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University Kentucky J. David Rosenberg College of Law Professor Joshua A. Douglas, a voting rights and constitutional law expert  interviewed extensively by local and national media outlets before and after the 2020 general election, joined the UK Rosenberg Law Election Law Society via Zoom on Wednesday, Nov. 11 for a Post-Election Debrief.
Chase Thomas, a third-year law student and president of the Election Law Society, moderated the Q&A with Douglas, the Ashland, Inc-Spears Distinguished Research Professor of Law. Thomas opened the virtual chat, attended by students, faculty, and staff, with a question about denial of election results in the presidential race.

“There is no legal requirement that a candidate concede,” Douglas answered. He said the practice falls within democracy norms, but it is irrelevant from a legal perspective.

Students asked Douglas about voting procedures and the broad use of mail-in voting across the country because of the coronavirus pandemic. Douglas said he hopes some of the reforms will stick around for future elections.

“I sure hope that many of them will become permanent because we see that they work really well in many states,” Douglas said. He said expansion of mail voting was already occurring in many states— including Oregon, Washington state, Utah, and Arizona—before the pandemic. Douglas said this expansion has happened in both red and blue states.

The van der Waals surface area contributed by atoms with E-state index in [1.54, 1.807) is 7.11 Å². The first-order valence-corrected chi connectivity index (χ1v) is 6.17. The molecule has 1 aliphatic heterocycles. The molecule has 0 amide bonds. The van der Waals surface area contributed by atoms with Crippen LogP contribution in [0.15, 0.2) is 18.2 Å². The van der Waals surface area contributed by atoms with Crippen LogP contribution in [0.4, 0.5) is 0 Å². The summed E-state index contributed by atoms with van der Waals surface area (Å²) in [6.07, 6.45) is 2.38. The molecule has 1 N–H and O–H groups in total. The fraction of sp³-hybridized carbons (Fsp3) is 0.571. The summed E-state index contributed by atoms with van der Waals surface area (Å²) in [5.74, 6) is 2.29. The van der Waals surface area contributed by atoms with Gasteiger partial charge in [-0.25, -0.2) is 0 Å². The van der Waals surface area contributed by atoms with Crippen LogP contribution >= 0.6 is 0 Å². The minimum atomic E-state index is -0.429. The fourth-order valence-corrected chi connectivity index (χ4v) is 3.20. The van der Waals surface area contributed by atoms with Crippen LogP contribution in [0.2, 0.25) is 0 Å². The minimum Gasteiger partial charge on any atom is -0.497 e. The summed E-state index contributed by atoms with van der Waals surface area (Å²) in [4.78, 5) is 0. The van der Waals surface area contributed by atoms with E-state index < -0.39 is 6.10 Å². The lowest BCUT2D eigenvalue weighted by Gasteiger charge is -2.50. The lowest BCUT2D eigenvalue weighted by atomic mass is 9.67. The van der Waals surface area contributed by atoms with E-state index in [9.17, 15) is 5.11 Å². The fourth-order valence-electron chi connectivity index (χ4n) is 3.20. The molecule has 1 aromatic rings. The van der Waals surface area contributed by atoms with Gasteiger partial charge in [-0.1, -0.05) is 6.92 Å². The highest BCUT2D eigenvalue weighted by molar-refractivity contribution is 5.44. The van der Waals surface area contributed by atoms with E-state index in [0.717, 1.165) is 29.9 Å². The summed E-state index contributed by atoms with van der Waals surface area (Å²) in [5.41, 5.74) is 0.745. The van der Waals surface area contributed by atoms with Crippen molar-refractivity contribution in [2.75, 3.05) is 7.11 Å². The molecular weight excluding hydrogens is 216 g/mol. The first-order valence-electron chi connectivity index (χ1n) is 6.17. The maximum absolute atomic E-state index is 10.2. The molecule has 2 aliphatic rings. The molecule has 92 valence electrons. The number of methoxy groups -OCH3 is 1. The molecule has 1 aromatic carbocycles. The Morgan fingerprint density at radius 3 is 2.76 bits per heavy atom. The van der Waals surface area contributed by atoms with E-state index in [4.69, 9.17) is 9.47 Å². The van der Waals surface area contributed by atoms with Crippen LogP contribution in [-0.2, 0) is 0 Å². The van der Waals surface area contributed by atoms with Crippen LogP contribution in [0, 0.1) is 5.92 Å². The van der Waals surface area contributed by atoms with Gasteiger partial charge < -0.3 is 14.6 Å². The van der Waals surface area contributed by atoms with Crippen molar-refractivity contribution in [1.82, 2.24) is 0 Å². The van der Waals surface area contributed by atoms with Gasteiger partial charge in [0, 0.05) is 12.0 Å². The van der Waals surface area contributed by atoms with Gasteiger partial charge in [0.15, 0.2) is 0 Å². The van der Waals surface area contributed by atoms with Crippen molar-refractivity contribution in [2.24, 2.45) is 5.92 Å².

“So, vote-by-mail is not a new concept and expanded and increased vote-by-mail is not a new concept, and many states have been doing it successfully. And, I think, this election also demonstrates that expanding access to the ballot doesn’t change election results,” Douglas said.

He added that there should not be a political reason for adopting these practices because Republicans did well in states where voting was made easier than ever before, likewise Democrats were successful in other areas. However, claims of massive voter fraud have made the reforms political and could make it difficult to get some voting reform legislation passed, Douglas said.

“I try really hard to be nonpartisan in my election advocacy and my election commentary but there are not two sides here,” Douglas said. “There is a subset of the Republican party that is engaged in anti-Democracy rhetoric and you don’t see that on the other side.”

Douglas said some of the accusations are concerning and could damage people’s faith in the legitimacy of election outcomes. “I don’t know what you do about that besides continuing to explain the facts,” he said.
Douglas is the author of Vote for Us: How to Take Back Our Elections and Change the Future of Voting. Leading up to and following the 2020 general election, Douglas wrote opinion pieces for various news outlets, including CNN, The Philadelphia Inquirer, NBC News, Lexington Herald-Leader, and The Courier-Journal. Douglas was interviewed and quoted by NPR, The Washington Post and others.